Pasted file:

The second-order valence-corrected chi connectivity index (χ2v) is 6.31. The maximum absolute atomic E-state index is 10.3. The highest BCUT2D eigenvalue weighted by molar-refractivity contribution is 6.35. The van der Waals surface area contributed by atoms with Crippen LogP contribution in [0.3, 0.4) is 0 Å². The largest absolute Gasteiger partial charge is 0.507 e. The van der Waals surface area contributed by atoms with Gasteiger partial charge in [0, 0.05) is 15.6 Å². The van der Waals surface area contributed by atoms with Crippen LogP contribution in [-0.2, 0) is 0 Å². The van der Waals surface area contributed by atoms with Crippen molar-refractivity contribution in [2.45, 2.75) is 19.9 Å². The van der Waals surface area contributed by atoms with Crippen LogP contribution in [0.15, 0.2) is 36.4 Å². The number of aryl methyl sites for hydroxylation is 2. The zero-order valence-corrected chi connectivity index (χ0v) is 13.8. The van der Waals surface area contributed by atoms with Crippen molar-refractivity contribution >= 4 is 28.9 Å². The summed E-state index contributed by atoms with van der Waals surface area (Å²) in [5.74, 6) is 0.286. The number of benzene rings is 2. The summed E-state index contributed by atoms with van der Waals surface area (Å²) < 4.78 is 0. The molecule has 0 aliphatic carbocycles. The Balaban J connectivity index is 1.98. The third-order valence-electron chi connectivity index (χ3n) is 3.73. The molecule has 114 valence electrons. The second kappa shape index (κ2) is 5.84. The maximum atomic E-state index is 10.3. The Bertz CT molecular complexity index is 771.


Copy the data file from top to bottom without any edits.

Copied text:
The second-order valence-corrected chi connectivity index (χ2v) is 6.31. The maximum absolute atomic E-state index is 10.3. The highest BCUT2D eigenvalue weighted by molar-refractivity contribution is 6.35. The van der Waals surface area contributed by atoms with Crippen LogP contribution in [0.3, 0.4) is 0 Å². The largest absolute Gasteiger partial charge is 0.507 e. The van der Waals surface area contributed by atoms with Gasteiger partial charge in [0, 0.05) is 15.6 Å². The van der Waals surface area contributed by atoms with Crippen LogP contribution in [-0.2, 0) is 0 Å². The van der Waals surface area contributed by atoms with Crippen molar-refractivity contribution in [2.45, 2.75) is 19.9 Å². The van der Waals surface area contributed by atoms with Crippen LogP contribution in [0.15, 0.2) is 36.4 Å². The number of aryl methyl sites for hydroxylation is 2. The zero-order valence-corrected chi connectivity index (χ0v) is 13.8. The van der Waals surface area contributed by atoms with Crippen molar-refractivity contribution >= 4 is 28.9 Å². The summed E-state index contributed by atoms with van der Waals surface area (Å²) in [5.74, 6) is 0.286. The number of benzene rings is 2. The summed E-state index contributed by atoms with van der Waals surface area (Å²) < 4.78 is 0. The molecule has 0 aliphatic carbocycles. The Balaban J connectivity index is 1.98. The third-order valence-electron chi connectivity index (χ3n) is 3.73. The molecule has 114 valence electrons. The second kappa shape index (κ2) is 5.84. The maximum atomic E-state index is 10.3. The Bertz CT molecular complexity index is 771.